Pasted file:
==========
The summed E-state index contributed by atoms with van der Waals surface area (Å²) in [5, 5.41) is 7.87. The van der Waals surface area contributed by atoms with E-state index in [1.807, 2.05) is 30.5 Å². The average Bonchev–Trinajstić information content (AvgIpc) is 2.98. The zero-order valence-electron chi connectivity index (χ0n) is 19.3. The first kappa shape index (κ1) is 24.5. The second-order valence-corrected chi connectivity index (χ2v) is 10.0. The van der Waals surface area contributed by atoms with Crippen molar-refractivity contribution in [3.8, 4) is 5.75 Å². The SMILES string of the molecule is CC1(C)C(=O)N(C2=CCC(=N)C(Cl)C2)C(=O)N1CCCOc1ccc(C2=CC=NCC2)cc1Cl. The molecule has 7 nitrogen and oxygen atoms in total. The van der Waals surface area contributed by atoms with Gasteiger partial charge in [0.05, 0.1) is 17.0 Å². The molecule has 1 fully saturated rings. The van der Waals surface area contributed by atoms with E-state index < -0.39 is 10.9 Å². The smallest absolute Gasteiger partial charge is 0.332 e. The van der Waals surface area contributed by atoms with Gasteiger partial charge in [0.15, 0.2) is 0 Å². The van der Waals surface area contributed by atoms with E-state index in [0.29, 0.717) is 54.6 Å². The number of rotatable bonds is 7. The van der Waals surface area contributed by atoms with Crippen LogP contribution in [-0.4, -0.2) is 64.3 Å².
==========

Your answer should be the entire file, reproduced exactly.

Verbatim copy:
The summed E-state index contributed by atoms with van der Waals surface area (Å²) in [5, 5.41) is 7.87. The van der Waals surface area contributed by atoms with E-state index in [1.807, 2.05) is 30.5 Å². The average Bonchev–Trinajstić information content (AvgIpc) is 2.98. The zero-order valence-electron chi connectivity index (χ0n) is 19.3. The first kappa shape index (κ1) is 24.5. The second-order valence-corrected chi connectivity index (χ2v) is 10.0. The van der Waals surface area contributed by atoms with Crippen molar-refractivity contribution in [3.8, 4) is 5.75 Å². The SMILES string of the molecule is CC1(C)C(=O)N(C2=CCC(=N)C(Cl)C2)C(=O)N1CCCOc1ccc(C2=CC=NCC2)cc1Cl. The molecule has 7 nitrogen and oxygen atoms in total. The van der Waals surface area contributed by atoms with Gasteiger partial charge in [0.05, 0.1) is 17.0 Å². The molecule has 1 fully saturated rings. The van der Waals surface area contributed by atoms with E-state index < -0.39 is 10.9 Å². The smallest absolute Gasteiger partial charge is 0.332 e. The van der Waals surface area contributed by atoms with Gasteiger partial charge in [0.15, 0.2) is 0 Å². The van der Waals surface area contributed by atoms with E-state index in [0.29, 0.717) is 54.6 Å². The number of rotatable bonds is 7. The van der Waals surface area contributed by atoms with Crippen LogP contribution in [-0.4, -0.2) is 64.3 Å².